Uefa suspends Frei for spitting

The television picture says it all Keystone

European football's governing body, Uefa, has suspended Switzerland's Alex Frei for the rest of Euro 2004 for spitting at England midfielder Steven Gerrard.

This content was published on June 21, 2004 minutes

The Swiss Football Association (SFA) had earlier said it would not play the striker against France on Monday, after television footage showed him spitting at the player.

In a statement, Uefa said its appeals body had provisionally suspended Frei for all competitive matches in national team competitions for a period of 15 days.

Earlier on Monday, the SFA decided that on the basis of new TV pictures it would not be possible to oppose a suspension.

Television footage surfaced on Sunday showing Frei spitting at midfielder Steven Gerrard during Thursday's match, which the Swiss lost 3-0.

A Uefa disciplinary commission originally dismissed the case against Frei for lack of evidence. Frei also denied any wrongdoing.

The Swiss striker said he had only sworn at Gerrard after the England player pushed him from behind.

Little doubt

Uefa said that the new evidence left little doubt.

"Have you seen the images? They were about as strong as they were in the case of (Francesco) Totti," said Uefa spokesman William Gaillard, referring to the Italian star who received a three-match suspension for spitting at a Danish player.

Uefa decided to appeal against its own disciplinary committee's ruling on Frei and called for an interim suspension because of new evidence it received from Swiss television.

"If we feel there is a strong presumption of guilt, we cannot let him benefit from the fact he didn't tell the truth in the first place," Gaillard said.

A Uefa official later told Swiss television that Uefa wanted Frei to be banned for five games.


The affair has overshadowed Switzerland’s final Group B match against France, which they must win if they are to qualify for the quarter-finals.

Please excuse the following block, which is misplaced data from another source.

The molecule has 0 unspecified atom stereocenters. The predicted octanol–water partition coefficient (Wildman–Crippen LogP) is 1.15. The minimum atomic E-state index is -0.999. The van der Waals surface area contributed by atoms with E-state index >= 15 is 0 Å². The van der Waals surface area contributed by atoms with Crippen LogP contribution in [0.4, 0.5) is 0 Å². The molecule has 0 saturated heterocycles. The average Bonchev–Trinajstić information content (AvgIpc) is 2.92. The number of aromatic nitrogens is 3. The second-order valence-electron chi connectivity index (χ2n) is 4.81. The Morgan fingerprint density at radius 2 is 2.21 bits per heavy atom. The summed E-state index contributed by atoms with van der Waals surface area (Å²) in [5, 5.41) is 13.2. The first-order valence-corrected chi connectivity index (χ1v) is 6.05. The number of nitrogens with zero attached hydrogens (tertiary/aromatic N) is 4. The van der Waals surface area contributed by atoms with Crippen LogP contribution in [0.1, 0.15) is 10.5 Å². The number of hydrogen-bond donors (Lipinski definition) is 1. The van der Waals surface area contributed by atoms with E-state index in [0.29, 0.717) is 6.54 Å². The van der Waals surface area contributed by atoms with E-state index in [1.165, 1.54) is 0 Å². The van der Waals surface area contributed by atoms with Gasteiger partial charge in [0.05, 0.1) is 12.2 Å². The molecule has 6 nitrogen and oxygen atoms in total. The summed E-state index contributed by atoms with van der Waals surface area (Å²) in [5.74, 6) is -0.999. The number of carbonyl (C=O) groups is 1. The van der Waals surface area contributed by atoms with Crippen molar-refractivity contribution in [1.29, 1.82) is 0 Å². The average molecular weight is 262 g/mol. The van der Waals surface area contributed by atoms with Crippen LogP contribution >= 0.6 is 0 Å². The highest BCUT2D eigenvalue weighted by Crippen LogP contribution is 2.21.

The Swiss have yet to score a goal at the European football championships and Frei's absence is a big blow.

The tabloid “Blick” said Euro 2004 in Portugal “will go down as a dark chapter in Swiss football history unless Switzerland can pull off a miracle against France”.

Many newspapers demanded to know if Frei was acting alone or if he was told to lie by the SFA.

The Zurich-based “Tages-Anzeiger” said Frei’s real crime was his failure to come clean.

Worst foul

The newspaper questioned whether Frei had been told to lie by the SFA, saying this would be more serious than the original offence.

“Der Bund” said the incident amounted to a loss of face for both the striker and the SFA.

“Alex Frei lied” was the headline in “24 Heures”, which carried a large picture of Frei defending himself at a press conference.

If Switzerland are to advance, they must beat France and hope there is a winner in the other Group B match between England and Croatia.

“It’s our last chance and every player must go into this match believing that the only attitude is to take our chance against France,” said midfielder Hakan Yakin.

The Swiss had a man sent off in both the 0-0 draw with Croatia and during their defeat against England.

“Just once, I would like our team to take the lead in a match and finally play all 90 minutes with 11 players on the pitch,” said Swiss coach, Köbi Kuhn.

swissinfo with agencies

Key facts

The spitting incident took place in the 77th minute of Switzerland's defeat by England in Coimbra on Thursday.
The referee did not spot it and Frei played the entire game.

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